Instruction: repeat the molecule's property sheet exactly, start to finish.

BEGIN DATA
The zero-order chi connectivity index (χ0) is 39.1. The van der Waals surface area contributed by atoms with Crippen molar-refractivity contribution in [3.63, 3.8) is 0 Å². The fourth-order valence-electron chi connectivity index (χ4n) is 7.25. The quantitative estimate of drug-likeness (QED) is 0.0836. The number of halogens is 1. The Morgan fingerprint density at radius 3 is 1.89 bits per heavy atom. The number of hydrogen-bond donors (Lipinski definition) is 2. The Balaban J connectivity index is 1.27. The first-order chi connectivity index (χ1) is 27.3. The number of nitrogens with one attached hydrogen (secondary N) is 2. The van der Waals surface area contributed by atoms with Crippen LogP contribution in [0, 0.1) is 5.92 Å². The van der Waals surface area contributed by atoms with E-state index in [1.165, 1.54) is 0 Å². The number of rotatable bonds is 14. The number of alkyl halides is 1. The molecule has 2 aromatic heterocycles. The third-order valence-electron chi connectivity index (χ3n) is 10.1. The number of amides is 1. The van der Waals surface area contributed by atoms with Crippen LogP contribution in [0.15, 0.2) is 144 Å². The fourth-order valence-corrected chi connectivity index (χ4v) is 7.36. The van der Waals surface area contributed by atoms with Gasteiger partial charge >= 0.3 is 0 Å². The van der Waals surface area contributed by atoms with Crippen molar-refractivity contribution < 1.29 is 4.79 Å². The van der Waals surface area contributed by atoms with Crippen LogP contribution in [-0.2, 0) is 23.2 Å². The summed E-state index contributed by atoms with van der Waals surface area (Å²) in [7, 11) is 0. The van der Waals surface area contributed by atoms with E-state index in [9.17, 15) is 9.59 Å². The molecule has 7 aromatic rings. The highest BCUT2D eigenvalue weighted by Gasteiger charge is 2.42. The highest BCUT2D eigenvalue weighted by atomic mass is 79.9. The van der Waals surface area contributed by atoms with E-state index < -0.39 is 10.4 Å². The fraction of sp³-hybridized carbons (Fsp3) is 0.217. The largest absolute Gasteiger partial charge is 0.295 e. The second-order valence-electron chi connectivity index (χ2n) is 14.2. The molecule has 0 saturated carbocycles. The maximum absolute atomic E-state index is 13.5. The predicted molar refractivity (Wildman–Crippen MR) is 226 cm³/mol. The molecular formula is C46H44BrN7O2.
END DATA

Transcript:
The zero-order chi connectivity index (χ0) is 39.1. The van der Waals surface area contributed by atoms with Crippen molar-refractivity contribution in [3.63, 3.8) is 0 Å². The fourth-order valence-electron chi connectivity index (χ4n) is 7.25. The quantitative estimate of drug-likeness (QED) is 0.0836. The number of halogens is 1. The Morgan fingerprint density at radius 3 is 1.89 bits per heavy atom. The number of hydrogen-bond donors (Lipinski definition) is 2. The Balaban J connectivity index is 1.27. The first-order chi connectivity index (χ1) is 27.3. The number of nitrogens with one attached hydrogen (secondary N) is 2. The van der Waals surface area contributed by atoms with Crippen LogP contribution in [0, 0.1) is 5.92 Å². The van der Waals surface area contributed by atoms with E-state index in [1.165, 1.54) is 0 Å². The number of rotatable bonds is 14. The number of alkyl halides is 1. The molecule has 2 aromatic heterocycles. The third-order valence-electron chi connectivity index (χ3n) is 10.1. The number of amides is 1. The van der Waals surface area contributed by atoms with Crippen LogP contribution in [0.15, 0.2) is 144 Å². The fourth-order valence-corrected chi connectivity index (χ4v) is 7.36. The van der Waals surface area contributed by atoms with Gasteiger partial charge >= 0.3 is 0 Å². The van der Waals surface area contributed by atoms with Crippen molar-refractivity contribution < 1.29 is 4.79 Å². The van der Waals surface area contributed by atoms with Crippen LogP contribution in [-0.2, 0) is 23.2 Å². The summed E-state index contributed by atoms with van der Waals surface area (Å²) in [7, 11) is 0. The van der Waals surface area contributed by atoms with E-state index in [9.17, 15) is 9.59 Å². The molecule has 7 aromatic rings. The highest BCUT2D eigenvalue weighted by Gasteiger charge is 2.42. The highest BCUT2D eigenvalue weighted by atomic mass is 79.9. The van der Waals surface area contributed by atoms with E-state index < -0.39 is 10.4 Å². The fraction of sp³-hybridized carbons (Fsp3) is 0.217. The largest absolute Gasteiger partial charge is 0.295 e. The second-order valence-electron chi connectivity index (χ2n) is 14.2. The molecule has 0 saturated carbocycles. The maximum absolute atomic E-state index is 13.5. The predicted molar refractivity (Wildman–Crippen MR) is 226 cm³/mol. The molecular formula is C46H44BrN7O2.